Contributions to Indian Sociology
About: Contributions to Indian Sociology is an academic journal. The journal publishes majorly in the area(s): Caste & Kinship. It has an ISSN identifier of 0973-0648. Over the lifetime, 834 publication(s) have been published receiving 10041 citation(s).
Papers published on a yearly basis
TL;DR: In this paper, six scholars have helpfully stepped forward to co-nment on 'Toward an ethnosociology of India' (Comribwions 23, I. 1989).
Abstract: New paradigms need critical discussion, and six scholars have helpfully stepped forward (in ConrribwiollS 24, 2, 1990) to co,nment on 'Toward an ethnosociology of India' (Comribwions 23, I. 1989).' Two of these dis cussants, L.A, Babb and Gerald James Larson, enler deeply into the details of my own proposals. and I here respond mainly to their valuable remarks, Two others, R,S. Khare and Michael Moffatt, situate my work within their histories of Indian cultural sociology, while K,N. Sharma contributes Indological corrections, I am grateful to all these for showing where my exposition has been insufficit::nt or unclear, and I look forward to further multilateral discussion.
TL;DR: The authors argued that seasonal casual labour migration in India has conventionally been understood as the result of extreme poverty whereby villagers are forced to become migrants for the dry six months to subsist or merely survive.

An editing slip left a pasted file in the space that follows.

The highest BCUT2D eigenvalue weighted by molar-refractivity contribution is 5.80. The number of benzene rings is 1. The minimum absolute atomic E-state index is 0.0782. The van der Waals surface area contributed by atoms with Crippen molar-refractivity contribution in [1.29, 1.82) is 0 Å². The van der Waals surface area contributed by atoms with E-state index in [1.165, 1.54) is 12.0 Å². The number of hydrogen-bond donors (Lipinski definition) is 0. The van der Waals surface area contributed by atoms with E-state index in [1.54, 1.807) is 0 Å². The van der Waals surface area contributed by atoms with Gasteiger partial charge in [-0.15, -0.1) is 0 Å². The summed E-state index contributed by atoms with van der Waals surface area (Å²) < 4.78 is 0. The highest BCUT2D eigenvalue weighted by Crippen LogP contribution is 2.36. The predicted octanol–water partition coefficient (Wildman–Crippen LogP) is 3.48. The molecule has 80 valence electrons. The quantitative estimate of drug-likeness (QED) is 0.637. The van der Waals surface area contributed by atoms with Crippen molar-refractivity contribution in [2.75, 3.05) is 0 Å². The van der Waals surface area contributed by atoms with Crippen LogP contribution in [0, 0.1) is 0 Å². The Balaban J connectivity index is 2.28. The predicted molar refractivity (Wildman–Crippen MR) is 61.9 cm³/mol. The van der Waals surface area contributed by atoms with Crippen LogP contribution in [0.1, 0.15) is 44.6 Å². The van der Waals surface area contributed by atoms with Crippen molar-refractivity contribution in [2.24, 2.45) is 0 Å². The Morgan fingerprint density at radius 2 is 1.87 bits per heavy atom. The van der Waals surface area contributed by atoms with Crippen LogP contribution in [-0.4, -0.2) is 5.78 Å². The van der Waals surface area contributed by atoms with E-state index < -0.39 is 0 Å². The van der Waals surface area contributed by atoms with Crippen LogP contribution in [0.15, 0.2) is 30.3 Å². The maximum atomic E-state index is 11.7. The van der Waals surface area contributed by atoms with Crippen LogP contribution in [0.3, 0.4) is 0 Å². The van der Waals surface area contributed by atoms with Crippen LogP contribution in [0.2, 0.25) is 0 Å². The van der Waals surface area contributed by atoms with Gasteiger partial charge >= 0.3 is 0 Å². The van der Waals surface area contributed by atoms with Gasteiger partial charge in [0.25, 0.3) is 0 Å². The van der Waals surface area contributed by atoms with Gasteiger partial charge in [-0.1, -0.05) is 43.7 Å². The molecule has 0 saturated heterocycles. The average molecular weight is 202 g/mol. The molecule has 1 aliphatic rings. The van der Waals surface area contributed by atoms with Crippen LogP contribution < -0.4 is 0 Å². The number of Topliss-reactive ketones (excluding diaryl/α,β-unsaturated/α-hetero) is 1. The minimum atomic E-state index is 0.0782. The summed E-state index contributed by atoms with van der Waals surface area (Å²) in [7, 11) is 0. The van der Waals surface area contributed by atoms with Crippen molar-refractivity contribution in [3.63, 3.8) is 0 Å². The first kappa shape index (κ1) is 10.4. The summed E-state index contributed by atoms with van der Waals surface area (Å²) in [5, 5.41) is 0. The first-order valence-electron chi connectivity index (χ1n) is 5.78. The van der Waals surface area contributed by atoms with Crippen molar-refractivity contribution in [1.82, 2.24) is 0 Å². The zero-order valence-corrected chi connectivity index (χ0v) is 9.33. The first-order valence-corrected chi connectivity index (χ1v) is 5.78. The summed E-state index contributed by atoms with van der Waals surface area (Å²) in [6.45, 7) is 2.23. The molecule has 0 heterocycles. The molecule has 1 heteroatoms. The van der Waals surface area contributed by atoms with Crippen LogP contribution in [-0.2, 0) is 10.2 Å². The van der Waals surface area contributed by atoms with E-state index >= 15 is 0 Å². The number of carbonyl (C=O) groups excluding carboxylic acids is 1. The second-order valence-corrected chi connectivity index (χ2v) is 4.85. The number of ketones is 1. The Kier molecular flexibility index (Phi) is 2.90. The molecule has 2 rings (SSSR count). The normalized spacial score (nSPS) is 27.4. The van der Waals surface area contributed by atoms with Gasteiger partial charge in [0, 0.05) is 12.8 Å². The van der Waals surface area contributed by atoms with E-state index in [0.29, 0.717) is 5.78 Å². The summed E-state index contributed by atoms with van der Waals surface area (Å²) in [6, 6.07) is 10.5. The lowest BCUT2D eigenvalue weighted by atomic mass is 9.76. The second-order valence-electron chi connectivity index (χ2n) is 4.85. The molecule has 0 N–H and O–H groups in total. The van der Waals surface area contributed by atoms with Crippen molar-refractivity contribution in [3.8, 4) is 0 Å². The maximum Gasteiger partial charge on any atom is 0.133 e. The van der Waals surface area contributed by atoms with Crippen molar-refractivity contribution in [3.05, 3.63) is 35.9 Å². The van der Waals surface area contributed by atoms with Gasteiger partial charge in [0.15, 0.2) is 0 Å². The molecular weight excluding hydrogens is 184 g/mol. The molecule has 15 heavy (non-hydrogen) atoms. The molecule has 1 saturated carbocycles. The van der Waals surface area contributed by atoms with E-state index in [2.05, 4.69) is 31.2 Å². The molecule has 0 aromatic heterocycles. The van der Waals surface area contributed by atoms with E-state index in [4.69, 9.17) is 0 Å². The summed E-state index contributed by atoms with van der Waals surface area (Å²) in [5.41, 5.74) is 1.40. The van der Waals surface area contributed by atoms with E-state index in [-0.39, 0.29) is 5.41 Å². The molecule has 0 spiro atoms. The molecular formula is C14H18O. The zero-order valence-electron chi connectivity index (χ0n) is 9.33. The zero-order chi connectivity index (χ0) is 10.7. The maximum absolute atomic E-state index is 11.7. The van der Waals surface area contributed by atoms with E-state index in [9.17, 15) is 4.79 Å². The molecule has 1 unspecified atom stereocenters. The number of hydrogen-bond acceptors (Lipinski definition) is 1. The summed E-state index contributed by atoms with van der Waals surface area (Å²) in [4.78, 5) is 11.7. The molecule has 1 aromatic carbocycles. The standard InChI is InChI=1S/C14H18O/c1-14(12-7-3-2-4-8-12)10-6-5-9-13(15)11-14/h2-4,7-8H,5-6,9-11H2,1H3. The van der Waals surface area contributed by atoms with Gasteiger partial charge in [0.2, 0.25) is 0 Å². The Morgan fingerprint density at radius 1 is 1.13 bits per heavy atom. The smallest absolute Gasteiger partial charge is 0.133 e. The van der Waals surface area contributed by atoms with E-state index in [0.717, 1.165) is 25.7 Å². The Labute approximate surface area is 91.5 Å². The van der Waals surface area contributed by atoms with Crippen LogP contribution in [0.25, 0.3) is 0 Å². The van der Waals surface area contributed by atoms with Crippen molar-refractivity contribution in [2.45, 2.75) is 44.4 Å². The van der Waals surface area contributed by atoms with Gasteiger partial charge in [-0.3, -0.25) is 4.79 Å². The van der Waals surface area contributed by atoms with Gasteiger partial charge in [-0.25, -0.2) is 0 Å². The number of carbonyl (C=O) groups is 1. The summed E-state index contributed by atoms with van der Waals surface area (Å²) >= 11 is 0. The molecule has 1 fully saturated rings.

Abstract: Seasonal casual labour migration in India has conventionally been understood as the result of extreme poverty whereby villagers are forced to become migrants for the dry six months to subsist or merely survive. This article draws on fieldwork in a village in Jharkhand and a brick kiln in West Bengal to argue that migrants do not understand their movement in economic terms alone. Many see the brick kilns as a temporary space of freedom to escape problems back home, explore a new country, gain independence from parents or live out prohibited amorous relationships. It is suggested that Jharkhandi activists and policy-makers’ construction of such migration as a ‘problem’ is as much about their vision of how the new tribal state ought to be as about exploitation. Migration to the kilns is seen by them as a threat to the purity and regulation of the social and sexual tribal citizen. This moralising perspective creates a climate that paradoxically encourages many young people to flee to the brick kilns where they can live ‘freely’. In this way, the new puritanism at home helps to reproduce the conditions for capitalist exploitation and the extraction of surplus value.
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